HUNTSVILLE, Ala. (WAFF) -Thousands of new jobs are coming to the Tennessee Valley, and that means local schools have to plan for more desks.
Huntsville City Schools Superintendent Christie Finley tells WAFF they are currently working on phase two of the capital plan. Meaning, she's working with the board and district staff to renovate and add on to existing schools.
She also says the district is also talking about building new schools. However, Finley says there aren't any concrete plans in place yet.
She tells us the district is hoping for the governor to approve a million dollar bond assurance. That money would go to schools all over the state. Finley can’t answer when that bond would be approved, or even if it will be approved. Until then, she says she sees this as an opportunity.
"We don't see it as a challenge we see it as an opportunity. Because not only are they coming here for because of the industry and the innovation that our city offers, but also the quality of education that they’re going to receive. And all the opportunity our students have in Huntsville city,” Finley said.
The city of Madison is booming as well.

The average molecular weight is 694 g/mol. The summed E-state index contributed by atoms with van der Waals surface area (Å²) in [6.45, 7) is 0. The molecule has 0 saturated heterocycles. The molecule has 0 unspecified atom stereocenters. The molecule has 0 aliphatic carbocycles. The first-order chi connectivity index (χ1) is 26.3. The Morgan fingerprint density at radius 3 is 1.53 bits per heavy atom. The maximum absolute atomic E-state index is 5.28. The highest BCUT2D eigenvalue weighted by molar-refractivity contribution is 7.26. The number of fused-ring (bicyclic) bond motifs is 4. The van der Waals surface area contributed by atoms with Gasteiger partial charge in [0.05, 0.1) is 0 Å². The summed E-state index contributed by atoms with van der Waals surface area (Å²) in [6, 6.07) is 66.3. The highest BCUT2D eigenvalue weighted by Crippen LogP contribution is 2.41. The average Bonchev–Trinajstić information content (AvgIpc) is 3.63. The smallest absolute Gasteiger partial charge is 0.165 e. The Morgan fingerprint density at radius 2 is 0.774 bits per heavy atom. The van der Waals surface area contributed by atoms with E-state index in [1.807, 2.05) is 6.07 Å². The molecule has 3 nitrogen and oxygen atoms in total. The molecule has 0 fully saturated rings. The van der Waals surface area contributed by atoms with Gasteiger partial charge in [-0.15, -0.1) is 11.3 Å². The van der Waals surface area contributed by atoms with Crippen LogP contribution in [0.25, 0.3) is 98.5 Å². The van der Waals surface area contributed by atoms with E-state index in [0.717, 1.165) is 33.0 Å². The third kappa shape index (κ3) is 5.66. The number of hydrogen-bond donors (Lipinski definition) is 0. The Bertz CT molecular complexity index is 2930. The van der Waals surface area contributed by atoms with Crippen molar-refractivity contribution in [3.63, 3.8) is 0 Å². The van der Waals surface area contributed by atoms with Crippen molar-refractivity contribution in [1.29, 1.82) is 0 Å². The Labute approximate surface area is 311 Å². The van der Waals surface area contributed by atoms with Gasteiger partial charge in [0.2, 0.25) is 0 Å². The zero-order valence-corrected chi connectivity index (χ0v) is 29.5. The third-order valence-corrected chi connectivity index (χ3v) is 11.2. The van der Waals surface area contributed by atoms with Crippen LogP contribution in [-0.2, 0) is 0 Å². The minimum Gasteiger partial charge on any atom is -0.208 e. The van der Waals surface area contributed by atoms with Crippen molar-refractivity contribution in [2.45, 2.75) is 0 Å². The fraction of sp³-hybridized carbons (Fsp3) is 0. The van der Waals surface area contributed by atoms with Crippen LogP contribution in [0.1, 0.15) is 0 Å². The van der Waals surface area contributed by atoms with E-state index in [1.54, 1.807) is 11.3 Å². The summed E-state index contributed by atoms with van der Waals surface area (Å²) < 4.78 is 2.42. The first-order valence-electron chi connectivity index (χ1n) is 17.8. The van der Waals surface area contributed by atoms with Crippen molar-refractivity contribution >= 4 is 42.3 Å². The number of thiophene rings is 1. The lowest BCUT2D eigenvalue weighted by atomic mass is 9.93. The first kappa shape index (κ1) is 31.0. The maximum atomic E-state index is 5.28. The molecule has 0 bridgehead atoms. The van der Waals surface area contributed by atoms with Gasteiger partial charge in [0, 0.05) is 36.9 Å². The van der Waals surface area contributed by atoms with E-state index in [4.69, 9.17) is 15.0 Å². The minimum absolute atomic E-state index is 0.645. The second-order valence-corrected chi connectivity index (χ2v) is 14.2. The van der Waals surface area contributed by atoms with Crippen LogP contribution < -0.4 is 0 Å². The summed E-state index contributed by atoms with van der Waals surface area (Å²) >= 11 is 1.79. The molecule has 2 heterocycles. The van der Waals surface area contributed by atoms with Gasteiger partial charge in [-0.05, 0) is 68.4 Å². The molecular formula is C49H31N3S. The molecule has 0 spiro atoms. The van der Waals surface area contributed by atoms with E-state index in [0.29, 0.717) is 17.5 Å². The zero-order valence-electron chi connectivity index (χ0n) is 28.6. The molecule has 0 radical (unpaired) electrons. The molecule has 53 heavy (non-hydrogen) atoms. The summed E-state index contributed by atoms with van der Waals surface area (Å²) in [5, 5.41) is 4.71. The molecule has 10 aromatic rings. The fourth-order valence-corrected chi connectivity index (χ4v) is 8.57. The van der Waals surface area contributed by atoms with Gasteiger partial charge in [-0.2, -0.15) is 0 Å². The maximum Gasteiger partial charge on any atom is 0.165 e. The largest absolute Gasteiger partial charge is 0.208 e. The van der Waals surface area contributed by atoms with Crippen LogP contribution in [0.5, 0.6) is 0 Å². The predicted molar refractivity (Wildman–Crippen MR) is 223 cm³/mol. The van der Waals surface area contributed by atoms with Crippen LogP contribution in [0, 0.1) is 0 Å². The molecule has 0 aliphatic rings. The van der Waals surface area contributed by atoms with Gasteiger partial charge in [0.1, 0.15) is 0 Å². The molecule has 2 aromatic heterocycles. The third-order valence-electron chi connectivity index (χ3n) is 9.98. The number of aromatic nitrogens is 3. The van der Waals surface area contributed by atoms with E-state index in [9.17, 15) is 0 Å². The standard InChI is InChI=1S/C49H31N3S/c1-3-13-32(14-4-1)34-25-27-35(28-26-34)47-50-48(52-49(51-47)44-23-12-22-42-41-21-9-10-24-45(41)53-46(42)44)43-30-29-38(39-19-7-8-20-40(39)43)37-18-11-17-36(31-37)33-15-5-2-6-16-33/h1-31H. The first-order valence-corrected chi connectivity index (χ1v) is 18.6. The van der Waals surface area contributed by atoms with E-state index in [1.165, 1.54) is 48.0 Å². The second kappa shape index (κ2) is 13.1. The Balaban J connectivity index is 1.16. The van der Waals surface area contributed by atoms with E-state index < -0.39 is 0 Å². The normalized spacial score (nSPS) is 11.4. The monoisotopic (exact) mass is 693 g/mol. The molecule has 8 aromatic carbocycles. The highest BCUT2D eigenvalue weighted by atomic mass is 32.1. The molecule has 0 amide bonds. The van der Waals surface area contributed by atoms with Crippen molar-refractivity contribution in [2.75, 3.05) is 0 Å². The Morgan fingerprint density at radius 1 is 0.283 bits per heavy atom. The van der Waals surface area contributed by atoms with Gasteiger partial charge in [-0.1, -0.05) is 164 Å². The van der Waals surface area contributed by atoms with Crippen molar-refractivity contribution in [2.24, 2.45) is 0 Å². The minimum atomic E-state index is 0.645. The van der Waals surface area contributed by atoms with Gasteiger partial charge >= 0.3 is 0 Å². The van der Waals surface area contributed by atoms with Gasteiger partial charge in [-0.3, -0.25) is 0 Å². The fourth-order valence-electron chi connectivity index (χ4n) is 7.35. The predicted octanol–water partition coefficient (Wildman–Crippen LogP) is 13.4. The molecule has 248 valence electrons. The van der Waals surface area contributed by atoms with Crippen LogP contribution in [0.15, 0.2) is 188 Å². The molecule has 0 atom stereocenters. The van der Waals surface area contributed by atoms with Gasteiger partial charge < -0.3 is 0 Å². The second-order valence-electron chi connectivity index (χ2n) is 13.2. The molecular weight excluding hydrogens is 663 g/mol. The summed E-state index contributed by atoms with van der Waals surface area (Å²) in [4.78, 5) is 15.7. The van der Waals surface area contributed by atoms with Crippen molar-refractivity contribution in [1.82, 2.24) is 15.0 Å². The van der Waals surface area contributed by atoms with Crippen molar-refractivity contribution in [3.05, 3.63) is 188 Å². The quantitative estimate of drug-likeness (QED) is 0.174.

Superintendent for Madison City Schools, Robby Parker tells us they have plans to create more seats for all levels of the district. That includes pre-k, elementary, middle and high school students.
Recently the district announced the name for the new elementary school. It’s called Midtown elementary. That school will hold 900 students.
The current elementary only allows for 500. When the new elementary is open, Parker says the old elementary school will become the pre-k school.
Right now Parker says it’s a lottery system to get your child into the pre-k program But after Midtown elementary is open, Parker says every child in the district will be able to enroll in prek-k.
Parker says a new middle school will be built behind the central office and will open in 2022. And there’s plans to add 500 seats to both Bob Jones and James Clemens High schools.
“My goals was to just find seats for everyone. And as a community we came together and passed a 12 mill property tax which allowed us to borrow approximately $100 million. And that's how we're building the new elementary, the new middle and adding on to both Bob Jones and James Clemens,” Parker said.
Parker’s last day with the district is February 28, and he says he feels like the district is in a great spot to keep up the momentum.